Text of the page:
"A child's love is just so innocent," said Ainsley's mom, Virginia Tate.
But just after she was born, elation turned to worry. Virginia noticed a small red mark on her daughter's face. A couple months later, it had grown into a large bump.
"Of course, I started thinking like a tumor or something," said Tate.
It was a tumor, a hemangioma or vascular birthmark. It wasn't cancerous, but Virginia was worried it could still affect her daughter's life.
"Whenever we would walk through the stores, little kids would go, 'Mommy, what's wrong with her?'" said Tate.
Most hemangiomas grow for up to a year. All will regress, which is why many doctors say if you leave them alone, they'll go away. But regression can be slow, and for most patients, the tumor doesn't completely disappear.
"So, you ended up with children waiting years with these large, bulky lesions," said plastic surgeon Dr. Marcelo Hochman.
While some doctors hesitate to operate on hemangiomas, Dr. Hochman is taking a more aggressive approach.
"We just remove them," said Dr. Hochman.
After putting her under anesthesia, he surgically removed Ainsley's birthmark. Dr. Hochman also removes hemangiomas using lasers.
Results can be life changing like with little Emma who was found in an orphanage in china and was deemed unadoptable.
"The greatest thing of all this is that she actually was adopted," said Dr. Hochman.
Some doctors believe hemangiomas are caused when cells from the placenta get lodged into the baby and grow. The vascular birthmarks are more common in females, especially those with fair skin. They occur less frequently in African American babies.
Web Extra Information:
Vascular birthmarks, including hemangiomas and other malformations, occur in roughly 10 percent of births, which adds up to about 400,000 babies every year in the United States. Hemangiomas are the most common form of benign tumors affecting infants. They affect five-times more girls than boys and occur more often in individuals with lighter skin. Most hemangiomas (80 percent) are found on the face and neck. Many times, they are not visible at birth but appear after a child turns one month old. It is believed hemangiomas are a result of cells from the placenta that travel to the baby where they stay and grow.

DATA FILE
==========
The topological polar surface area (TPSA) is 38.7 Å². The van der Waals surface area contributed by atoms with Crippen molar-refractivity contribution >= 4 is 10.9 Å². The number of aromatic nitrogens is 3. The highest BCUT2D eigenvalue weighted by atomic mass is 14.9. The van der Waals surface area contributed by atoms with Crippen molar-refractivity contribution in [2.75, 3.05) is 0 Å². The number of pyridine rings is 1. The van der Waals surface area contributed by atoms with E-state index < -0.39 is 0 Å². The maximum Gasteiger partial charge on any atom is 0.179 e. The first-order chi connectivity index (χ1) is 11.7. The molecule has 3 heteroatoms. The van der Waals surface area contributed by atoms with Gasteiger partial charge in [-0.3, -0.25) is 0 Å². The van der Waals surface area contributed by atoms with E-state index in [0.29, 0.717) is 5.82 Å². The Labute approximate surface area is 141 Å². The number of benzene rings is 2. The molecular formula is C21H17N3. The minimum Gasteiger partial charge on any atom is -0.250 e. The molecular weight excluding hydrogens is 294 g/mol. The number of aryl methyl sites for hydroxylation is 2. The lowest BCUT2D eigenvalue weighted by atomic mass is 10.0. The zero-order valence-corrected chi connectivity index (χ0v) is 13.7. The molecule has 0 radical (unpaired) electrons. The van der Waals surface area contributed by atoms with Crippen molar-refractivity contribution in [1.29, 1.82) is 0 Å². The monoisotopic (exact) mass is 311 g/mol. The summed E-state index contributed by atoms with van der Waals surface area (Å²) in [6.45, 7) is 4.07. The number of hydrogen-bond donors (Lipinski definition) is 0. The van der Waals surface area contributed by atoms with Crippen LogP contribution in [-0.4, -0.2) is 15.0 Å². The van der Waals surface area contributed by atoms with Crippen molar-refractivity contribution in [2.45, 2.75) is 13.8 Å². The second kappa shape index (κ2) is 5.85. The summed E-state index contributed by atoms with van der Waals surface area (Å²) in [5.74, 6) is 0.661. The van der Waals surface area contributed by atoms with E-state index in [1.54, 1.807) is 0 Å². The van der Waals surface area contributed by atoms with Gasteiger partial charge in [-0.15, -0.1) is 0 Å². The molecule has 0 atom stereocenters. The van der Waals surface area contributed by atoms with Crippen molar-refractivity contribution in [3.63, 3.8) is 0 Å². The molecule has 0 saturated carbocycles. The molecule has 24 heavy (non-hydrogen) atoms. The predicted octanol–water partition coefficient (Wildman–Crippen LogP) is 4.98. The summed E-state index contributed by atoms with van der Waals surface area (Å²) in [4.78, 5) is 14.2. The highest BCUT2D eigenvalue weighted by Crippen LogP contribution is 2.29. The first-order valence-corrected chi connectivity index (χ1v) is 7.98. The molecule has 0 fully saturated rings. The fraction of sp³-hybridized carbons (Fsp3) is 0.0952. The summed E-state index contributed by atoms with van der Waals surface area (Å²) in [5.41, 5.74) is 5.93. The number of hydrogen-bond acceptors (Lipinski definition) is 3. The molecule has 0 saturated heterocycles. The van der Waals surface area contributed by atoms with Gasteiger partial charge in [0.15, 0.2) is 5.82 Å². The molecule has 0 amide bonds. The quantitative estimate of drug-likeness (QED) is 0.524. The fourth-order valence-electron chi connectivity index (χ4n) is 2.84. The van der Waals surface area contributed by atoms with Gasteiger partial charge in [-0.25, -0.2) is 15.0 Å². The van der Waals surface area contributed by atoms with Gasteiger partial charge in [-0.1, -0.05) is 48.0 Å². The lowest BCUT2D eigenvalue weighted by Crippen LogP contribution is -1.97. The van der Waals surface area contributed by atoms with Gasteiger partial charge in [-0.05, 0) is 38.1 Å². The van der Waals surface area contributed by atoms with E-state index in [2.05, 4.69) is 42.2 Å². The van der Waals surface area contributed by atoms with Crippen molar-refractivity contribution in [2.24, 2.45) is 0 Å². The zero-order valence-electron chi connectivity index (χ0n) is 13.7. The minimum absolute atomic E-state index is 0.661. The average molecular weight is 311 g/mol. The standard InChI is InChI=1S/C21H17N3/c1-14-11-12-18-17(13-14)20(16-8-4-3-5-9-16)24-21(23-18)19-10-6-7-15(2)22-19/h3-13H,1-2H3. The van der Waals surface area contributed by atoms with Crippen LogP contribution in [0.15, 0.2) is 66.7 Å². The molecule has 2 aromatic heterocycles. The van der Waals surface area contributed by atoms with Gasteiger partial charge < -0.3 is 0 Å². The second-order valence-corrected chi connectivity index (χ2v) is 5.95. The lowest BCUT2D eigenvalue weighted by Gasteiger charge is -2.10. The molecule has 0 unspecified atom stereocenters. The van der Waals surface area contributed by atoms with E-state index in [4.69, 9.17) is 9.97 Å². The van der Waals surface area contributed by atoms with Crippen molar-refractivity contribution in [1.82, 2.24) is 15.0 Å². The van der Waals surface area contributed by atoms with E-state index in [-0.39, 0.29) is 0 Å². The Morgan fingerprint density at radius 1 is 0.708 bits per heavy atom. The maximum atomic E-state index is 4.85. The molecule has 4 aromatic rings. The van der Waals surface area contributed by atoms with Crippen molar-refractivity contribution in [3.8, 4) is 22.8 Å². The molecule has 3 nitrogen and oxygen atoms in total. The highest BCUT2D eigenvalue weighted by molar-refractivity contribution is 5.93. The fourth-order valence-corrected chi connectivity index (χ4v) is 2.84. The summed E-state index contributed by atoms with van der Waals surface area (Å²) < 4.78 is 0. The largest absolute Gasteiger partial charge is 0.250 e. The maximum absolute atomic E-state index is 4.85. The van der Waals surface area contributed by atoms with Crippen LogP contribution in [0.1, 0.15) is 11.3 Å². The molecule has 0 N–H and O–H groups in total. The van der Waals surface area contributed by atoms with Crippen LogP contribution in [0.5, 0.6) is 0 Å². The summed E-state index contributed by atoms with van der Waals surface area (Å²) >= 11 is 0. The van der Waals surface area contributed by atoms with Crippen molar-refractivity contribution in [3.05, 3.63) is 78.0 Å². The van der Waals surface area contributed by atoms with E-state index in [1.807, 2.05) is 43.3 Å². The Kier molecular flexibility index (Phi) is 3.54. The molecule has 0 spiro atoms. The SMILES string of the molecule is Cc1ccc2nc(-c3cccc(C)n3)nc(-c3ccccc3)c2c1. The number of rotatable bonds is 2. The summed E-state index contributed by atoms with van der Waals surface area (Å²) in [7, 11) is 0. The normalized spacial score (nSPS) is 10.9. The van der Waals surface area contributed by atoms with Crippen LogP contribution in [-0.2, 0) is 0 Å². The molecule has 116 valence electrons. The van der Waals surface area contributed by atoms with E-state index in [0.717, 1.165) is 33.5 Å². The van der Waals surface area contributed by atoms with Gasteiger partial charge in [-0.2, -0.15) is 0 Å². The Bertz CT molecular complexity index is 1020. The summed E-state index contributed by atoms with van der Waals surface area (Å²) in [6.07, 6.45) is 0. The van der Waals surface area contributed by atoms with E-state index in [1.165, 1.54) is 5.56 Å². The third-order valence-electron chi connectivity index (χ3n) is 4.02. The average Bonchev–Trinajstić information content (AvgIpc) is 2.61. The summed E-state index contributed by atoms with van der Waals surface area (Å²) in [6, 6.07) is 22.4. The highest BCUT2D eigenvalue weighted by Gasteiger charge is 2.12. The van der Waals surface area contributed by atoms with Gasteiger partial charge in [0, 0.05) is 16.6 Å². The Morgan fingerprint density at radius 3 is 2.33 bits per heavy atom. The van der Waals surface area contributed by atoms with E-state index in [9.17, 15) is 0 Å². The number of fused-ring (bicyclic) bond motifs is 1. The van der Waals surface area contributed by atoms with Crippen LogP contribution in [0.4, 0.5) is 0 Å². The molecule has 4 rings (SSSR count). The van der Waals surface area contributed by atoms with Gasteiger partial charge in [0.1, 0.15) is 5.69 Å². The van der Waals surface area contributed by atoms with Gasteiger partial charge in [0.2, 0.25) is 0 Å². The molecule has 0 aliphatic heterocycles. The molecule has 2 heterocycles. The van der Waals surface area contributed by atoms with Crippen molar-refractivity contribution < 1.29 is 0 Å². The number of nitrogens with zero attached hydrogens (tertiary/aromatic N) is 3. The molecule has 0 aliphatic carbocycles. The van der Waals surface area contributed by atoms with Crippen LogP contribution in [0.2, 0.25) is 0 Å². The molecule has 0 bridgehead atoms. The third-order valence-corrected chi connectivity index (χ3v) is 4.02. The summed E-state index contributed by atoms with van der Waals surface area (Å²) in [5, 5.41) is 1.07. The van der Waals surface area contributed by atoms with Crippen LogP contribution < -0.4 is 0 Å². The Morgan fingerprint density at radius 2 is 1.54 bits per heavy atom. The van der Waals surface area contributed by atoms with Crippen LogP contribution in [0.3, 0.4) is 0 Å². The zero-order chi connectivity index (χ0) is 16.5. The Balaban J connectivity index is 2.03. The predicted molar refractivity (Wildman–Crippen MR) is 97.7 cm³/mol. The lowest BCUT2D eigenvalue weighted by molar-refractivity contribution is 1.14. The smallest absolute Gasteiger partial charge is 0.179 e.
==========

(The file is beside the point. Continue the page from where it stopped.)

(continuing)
There are different degrees of hemangiomas. Superficial ones affect only the upper layer of the skin. Deep hemangiomas are those that form a lump on the skin. Compound hemangiomas are both superficial and deep. Sometimes, hemangiomas may interfere with vision, breathing, hearing or eating, or can be life-threatening. Hemangiomas also don't always occur on the outside of the body. If an individual has more than six or seven external hemangiomas, doctors perform an exam to look for internal ones.
DON'T WAIT, TAKE ACTION:
Often, parents are given the advice, "Leave it alone; it will go away." However, as treatments are continually advancing, this is becoming an unacceptable practice. Hemangiomas grow for up to 12 months and then start to regress; however, that regression can be slow for some patients. Even after regressing, hemangiomas typically still aren't cosmetically acceptable for many patients.
There are several ways hemangiomas can be treated. During its growing phase, patients may be prescribed steroids to help slow down the growth of the hemangioma. They can be removed surgically, but many doctors opt for laser treatments. The pulsed dye laser (PDL) is used to treat superficial components and reduce redness. It is sometimes used in combination with other treatments. Other types of lasers that are used include the Nd:YAG for treating deep hemangiomas such as in the oral cavity and larynx and the C02 or Erbium lasers for treating scar tissue and improving skin texture.